Museums preserve heritage, promote learning, spread human values, and provide equal access to culture. North East India is a real treat for museum lovers. Every year on this day, International Museum Day is observed across the globe. The theme for International Museum Day 2021 is “The Future of Museums: Recover and Reimagine.” Currently, the COVID-19 crisis has forced museums to shut their doors, but as and when they reopen after the pandemic-induced restrictions are lifted, we can marvel at their treasures once again.

While there are many to choose from, we’ve curated a list, covering all the eight states, of some popular and lesser known museums we feel are worth visiting. Check out our picks—and prepare to be immersed.

Arunachal Pradesh

Jawaharlal Nehru Museum, Itanagar

The Jawaharlal Nehru State Museum, also referred to as Jawaharlal Nehru Museum, located in Itanagar is the state museum of Arunachal Pradesh. Established in the 1980s, it displays varied aspects of the state’s tribal life; these include clothing, headdress, weapons, handicraft, music instruments, jewellery and artifacts of daily use and culture, besides archaeological finds.

The ground floor of the museum houses an extensive ethnographic collection, while the first floor has archaeological objects found in Ita Fort, Noksparbat and Malinithan in West Siang district. Apart from its collection, the museum runs a workshop for traditional cane products at its Handicrafts Centre. In 2011, Tapi Mra, the first person from the state to scale Mount Everest, donated his entire expedition gear to the museum.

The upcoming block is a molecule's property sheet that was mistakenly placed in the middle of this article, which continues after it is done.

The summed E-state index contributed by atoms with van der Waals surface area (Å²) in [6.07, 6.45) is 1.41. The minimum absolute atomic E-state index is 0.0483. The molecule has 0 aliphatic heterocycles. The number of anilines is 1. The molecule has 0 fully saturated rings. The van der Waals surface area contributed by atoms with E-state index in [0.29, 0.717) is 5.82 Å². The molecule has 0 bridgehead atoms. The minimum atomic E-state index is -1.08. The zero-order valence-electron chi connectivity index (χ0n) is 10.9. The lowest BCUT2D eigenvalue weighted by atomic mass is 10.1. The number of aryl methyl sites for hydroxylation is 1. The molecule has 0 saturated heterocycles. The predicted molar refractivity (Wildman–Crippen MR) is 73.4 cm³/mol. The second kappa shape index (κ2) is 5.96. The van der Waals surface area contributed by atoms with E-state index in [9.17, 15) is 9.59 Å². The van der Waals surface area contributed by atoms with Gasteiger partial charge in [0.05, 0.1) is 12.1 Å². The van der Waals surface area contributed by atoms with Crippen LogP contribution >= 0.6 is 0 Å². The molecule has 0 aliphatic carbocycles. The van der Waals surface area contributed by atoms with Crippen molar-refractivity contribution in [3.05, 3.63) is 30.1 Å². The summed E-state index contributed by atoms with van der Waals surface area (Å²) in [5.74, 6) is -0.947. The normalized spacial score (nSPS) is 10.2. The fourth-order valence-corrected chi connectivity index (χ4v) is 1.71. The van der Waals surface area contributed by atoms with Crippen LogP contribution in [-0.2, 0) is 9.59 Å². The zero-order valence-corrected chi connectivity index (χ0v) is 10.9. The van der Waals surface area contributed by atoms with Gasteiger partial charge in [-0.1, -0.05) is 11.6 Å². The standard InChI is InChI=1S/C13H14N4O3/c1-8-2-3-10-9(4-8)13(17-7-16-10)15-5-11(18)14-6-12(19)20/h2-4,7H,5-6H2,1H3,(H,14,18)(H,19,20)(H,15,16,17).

Assam

Treasured Wheels Vintage Car Museum, Sonapur

A short half an hour drive from Guwahati will reach you to the Treasured Wheels Vintage Car Museum. An initiative by Piklu Deka, a vintage car enthusiast, you’re greeted at the entrance by a collection of helmets used by soldiers during World War II. From vintage Russian army trucks to American motorbikes to Chinese paratrooper cycles, you’re bound to be amazed!

This is the only museum of cars and motorbikes in the Northeast India region featuring 60 cars, 54 motor bikes, and 10 bicycles. The other collections are 20 wall clocks, 32 watches, 5 gramophones, 5 radio sets, 5 fans, one piano and a voice recorder. All these were manufactured in early part of 20th century. And the most fascinating part: all the motorcars are in perfect running condition. Deka’s love for environment reflects in the surroundings; he has planted more than 30,000 trees – include litchi, guava, mango, neem, bay leaf among others.

Manipur

INA Netaji Subhas Chandra Bose Museum, Moirang